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From Toronto to South Korea: Elaina's Lane

08 February, 2016 09:44  Erin Erin

nadine elaineMy name is Nadine, but I also answer to my middle name Elaina, which sparked my site Elainaslane. I moved to South Korea in February 2013 and I still love it!

1.    Why did you move abroad?
I’ve always wanted to travel around the world, but the job I held at the time could hardly afford me to buy a bus ticket never-mind buy a plane ticket out of the country. So, I decided the best way to travel was for me to live and work abroad.  

2.    How do you make a living?
 I am a TEFL Teacher at two great elementary schools.

3.    How often do you communicate with home and how?
Luckily for me I am able to communicate with my loved ones almost every day. Mother dearest wouldn’t have it any other way! We live in a time that communication is so easily accessible and I’m taking full advantage of it.

4.    What's your favorite thing about being an expat in South Korea?
Besides meeting new people and trying new foods, I love the ability to start over. Don’t get me wrong, my life was great in all the other cities that I’ve lived. It’s just something new and exhilarating about starting afresh.

5.    What’s the worst thing about being an expat in South Korea?

Starting over can be exciting but can also be very scary especially when you’re going solo.  I’ve had bouts of homesickness in almost every new city that I’ve moved to. In addition, getting to know the new language can be difficult and miscommunication abounds.  My first year of moving to South Korea was difficult because I didn’t know a word of Korean.  Taking language classes helped a great deal, but those first months consisted of a lot of charades and Google translate.

6.    What do you miss most?
Before I moved to Korea I lived in Edmonton, Alberta. Two things I really miss most about living there are:

  • The variety of festivals, shows and social events.
  • FOOD! I miss all the different types of foods I could try from dozens of different cultures.


7.    What did you do to meet people and integrate in your new home?

The best way to meet new people was to join different groups that I found through Facebook and to participate in social events.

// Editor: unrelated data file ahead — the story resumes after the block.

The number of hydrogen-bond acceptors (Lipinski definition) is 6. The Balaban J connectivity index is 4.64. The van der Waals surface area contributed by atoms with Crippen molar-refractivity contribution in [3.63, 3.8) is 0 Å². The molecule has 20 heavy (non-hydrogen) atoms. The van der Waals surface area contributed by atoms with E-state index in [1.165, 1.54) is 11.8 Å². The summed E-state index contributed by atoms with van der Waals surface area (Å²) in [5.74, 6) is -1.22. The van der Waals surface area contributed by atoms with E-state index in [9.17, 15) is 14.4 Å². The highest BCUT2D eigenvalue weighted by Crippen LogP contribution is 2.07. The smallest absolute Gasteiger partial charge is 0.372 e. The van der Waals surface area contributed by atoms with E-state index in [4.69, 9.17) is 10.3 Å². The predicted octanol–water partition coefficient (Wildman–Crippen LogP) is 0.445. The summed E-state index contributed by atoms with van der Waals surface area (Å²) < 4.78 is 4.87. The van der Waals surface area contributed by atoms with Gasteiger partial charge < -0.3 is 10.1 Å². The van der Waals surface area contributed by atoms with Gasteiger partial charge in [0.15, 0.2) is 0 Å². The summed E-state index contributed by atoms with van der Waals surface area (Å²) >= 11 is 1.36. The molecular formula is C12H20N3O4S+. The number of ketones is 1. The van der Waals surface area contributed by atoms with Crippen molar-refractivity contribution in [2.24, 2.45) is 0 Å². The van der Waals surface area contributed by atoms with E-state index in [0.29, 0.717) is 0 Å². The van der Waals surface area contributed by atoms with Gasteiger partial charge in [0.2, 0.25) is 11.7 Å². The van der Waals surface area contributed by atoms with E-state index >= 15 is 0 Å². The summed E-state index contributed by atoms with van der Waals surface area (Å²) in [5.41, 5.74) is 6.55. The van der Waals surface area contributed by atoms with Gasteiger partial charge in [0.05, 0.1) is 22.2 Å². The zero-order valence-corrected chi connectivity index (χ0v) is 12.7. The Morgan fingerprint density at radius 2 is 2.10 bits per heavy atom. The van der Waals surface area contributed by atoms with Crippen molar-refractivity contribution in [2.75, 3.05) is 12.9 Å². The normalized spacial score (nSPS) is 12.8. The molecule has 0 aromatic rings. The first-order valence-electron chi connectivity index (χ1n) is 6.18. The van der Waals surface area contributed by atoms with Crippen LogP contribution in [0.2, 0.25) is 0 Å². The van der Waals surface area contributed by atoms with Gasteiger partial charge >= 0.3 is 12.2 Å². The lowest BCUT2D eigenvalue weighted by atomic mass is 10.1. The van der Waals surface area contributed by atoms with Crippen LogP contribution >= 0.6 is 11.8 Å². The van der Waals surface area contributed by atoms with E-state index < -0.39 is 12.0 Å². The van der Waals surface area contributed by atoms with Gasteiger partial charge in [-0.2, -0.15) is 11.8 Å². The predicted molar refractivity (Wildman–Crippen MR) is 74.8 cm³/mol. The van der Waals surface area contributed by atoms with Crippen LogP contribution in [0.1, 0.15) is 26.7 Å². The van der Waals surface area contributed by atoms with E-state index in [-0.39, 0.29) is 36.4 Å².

8.    What custom/ habits do you find most strange about your adopted culture?
The first habit that I found strange was the fact that many people don’t say “Excuse me” when trying to pass you. The person usually pushes you out of the way. The first several times that this happened to me I wanted to tell them how rude they were being.  However, I was told by my good Korean friend that it wasn’t meant to be disrespectful. In fact, Korea just happens to be overly populated and there isn’t much room, so having to say “excuse me” every time can become quite tedious. Therefore, people just understand that it’s inevitable that you’ll bump into a few (dozen) people. No harm, no foul.  

9.    What is a myth about your adopted country?
I’ll admit that before I moved to Korea I didn’t do extensive research but some things that kept coming up from well-meaning friends was that Korea was at war and people lived in constant fear.  While North Korea poses a threat to the world South Koreans typically don’t live in fear and go about day-to-day activities with a peace of mind that the government is doing everything in their power to protect them.

10.    Is the cost of living higher or lower than the last country you lived in and how has that made a difference in your life?
The cost of living is much cheaper here in South Korea than it was in Canada. I’ve been able to save a great deal.

11.    What advice would you give other expats?
Don’t waste your time trying to compare everything in your new country to that of your home country. I can’t tell you how many new expats fall into this trap. They end up dogging their new home and take away from the uniqueness of this new country, plus I find it insulting.  

12.    When and why did you start your blog?nadine elaine
I started my blog late last year as an attempt to share the information that I came across with others.  Plus, family and friends back home were always asking me what I was up to. This way everyone can see my recent escapades and hopefully laugh/cry/learn along with me.
 

Blog LinkNadine's blog, Elaina's Lane

Guide for expatriates in Seoul, South Korea
 

  To find out more about living in South Korea, refer to our

Guide to Seoul

 

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